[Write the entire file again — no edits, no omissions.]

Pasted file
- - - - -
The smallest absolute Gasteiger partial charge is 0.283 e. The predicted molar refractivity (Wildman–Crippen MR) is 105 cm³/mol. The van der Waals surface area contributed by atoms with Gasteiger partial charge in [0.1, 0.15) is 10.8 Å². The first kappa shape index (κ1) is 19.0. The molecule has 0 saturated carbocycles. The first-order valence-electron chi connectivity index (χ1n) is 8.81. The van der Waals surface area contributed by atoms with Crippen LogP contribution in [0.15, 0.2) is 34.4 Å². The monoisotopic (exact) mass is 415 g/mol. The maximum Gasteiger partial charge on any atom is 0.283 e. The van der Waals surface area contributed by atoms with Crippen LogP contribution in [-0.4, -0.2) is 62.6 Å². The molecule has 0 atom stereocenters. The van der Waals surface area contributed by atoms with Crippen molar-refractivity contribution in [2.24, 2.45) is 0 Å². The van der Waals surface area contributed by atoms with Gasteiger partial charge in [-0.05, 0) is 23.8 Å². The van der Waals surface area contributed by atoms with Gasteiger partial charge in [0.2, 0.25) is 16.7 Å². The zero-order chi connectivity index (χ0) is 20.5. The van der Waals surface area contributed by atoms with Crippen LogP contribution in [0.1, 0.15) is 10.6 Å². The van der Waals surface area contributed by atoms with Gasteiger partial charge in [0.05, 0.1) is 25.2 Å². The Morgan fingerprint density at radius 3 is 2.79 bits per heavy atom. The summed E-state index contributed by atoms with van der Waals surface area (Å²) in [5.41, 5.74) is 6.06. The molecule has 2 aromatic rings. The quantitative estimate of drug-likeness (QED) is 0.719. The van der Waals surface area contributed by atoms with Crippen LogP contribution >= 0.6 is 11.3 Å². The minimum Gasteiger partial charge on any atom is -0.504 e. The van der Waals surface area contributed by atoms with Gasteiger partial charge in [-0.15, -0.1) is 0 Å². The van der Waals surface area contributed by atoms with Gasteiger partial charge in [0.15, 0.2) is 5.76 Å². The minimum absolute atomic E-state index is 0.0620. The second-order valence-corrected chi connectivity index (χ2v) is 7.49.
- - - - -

The smallest absolute Gasteiger partial charge is 0.283 e. The predicted molar refractivity (Wildman–Crippen MR) is 105 cm³/mol. The van der Waals surface area contributed by atoms with Gasteiger partial charge in [0.1, 0.15) is 10.8 Å². The first kappa shape index (κ1) is 19.0. The molecule has 0 saturated carbocycles. The first-order valence-electron chi connectivity index (χ1n) is 8.81. The van der Waals surface area contributed by atoms with Crippen LogP contribution in [0.15, 0.2) is 34.4 Å². The monoisotopic (exact) mass is 415 g/mol. The maximum Gasteiger partial charge on any atom is 0.283 e. The van der Waals surface area contributed by atoms with Crippen LogP contribution in [-0.4, -0.2) is 62.6 Å². The molecule has 0 atom stereocenters. The van der Waals surface area contributed by atoms with Crippen molar-refractivity contribution in [2.24, 2.45) is 0 Å². The van der Waals surface area contributed by atoms with Gasteiger partial charge in [-0.05, 0) is 23.8 Å². The van der Waals surface area contributed by atoms with Gasteiger partial charge in [0.2, 0.25) is 16.7 Å². The zero-order chi connectivity index (χ0) is 20.5. The van der Waals surface area contributed by atoms with Crippen LogP contribution in [0.1, 0.15) is 10.6 Å². The van der Waals surface area contributed by atoms with Gasteiger partial charge in [0.05, 0.1) is 25.2 Å². The Morgan fingerprint density at radius 3 is 2.79 bits per heavy atom. The summed E-state index contributed by atoms with van der Waals surface area (Å²) in [5.41, 5.74) is 6.06. The molecule has 2 aromatic rings. The quantitative estimate of drug-likeness (QED) is 0.719. The van der Waals surface area contributed by atoms with Crippen LogP contribution >= 0.6 is 11.3 Å². The minimum Gasteiger partial charge on any atom is -0.504 e. The van der Waals surface area contributed by atoms with Gasteiger partial charge in [-0.15, -0.1) is 0 Å². The van der Waals surface area contributed by atoms with Gasteiger partial charge in [0.15, 0.2) is 5.76 Å². The minimum absolute atomic E-state index is 0.0620. The second-order valence-corrected chi connectivity index (χ2v) is 7.49.